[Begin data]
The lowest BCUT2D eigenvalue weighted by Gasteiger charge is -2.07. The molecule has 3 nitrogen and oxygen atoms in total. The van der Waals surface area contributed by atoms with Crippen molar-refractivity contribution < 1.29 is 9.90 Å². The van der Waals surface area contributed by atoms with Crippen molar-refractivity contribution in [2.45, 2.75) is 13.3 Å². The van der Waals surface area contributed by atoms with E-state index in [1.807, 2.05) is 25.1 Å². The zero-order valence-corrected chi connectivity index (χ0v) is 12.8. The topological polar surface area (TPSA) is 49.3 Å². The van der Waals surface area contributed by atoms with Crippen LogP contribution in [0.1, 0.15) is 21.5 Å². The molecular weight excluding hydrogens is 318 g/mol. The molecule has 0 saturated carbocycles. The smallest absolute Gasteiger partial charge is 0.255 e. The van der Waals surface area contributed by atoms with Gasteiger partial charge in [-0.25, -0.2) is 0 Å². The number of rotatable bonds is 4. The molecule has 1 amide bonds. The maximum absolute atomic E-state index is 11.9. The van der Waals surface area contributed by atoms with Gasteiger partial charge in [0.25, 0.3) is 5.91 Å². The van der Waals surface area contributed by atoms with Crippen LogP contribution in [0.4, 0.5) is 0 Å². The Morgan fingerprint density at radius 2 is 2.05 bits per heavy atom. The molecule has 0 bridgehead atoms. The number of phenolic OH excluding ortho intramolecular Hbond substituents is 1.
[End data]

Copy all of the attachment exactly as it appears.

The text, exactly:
The lowest BCUT2D eigenvalue weighted by Gasteiger charge is -2.07. The molecule has 3 nitrogen and oxygen atoms in total. The van der Waals surface area contributed by atoms with Crippen molar-refractivity contribution < 1.29 is 9.90 Å². The van der Waals surface area contributed by atoms with Crippen molar-refractivity contribution in [2.45, 2.75) is 13.3 Å². The van der Waals surface area contributed by atoms with E-state index in [1.807, 2.05) is 25.1 Å². The zero-order valence-corrected chi connectivity index (χ0v) is 12.8. The topological polar surface area (TPSA) is 49.3 Å². The van der Waals surface area contributed by atoms with Crippen LogP contribution in [0.1, 0.15) is 21.5 Å². The molecular weight excluding hydrogens is 318 g/mol. The molecule has 0 saturated carbocycles. The smallest absolute Gasteiger partial charge is 0.255 e. The van der Waals surface area contributed by atoms with Gasteiger partial charge in [-0.25, -0.2) is 0 Å². The number of rotatable bonds is 4. The molecule has 1 amide bonds. The maximum absolute atomic E-state index is 11.9. The van der Waals surface area contributed by atoms with Gasteiger partial charge in [0.25, 0.3) is 5.91 Å². The van der Waals surface area contributed by atoms with Crippen LogP contribution in [0.4, 0.5) is 0 Å². The Morgan fingerprint density at radius 2 is 2.05 bits per heavy atom. The molecule has 0 bridgehead atoms. The number of phenolic OH excluding ortho intramolecular Hbond substituents is 1.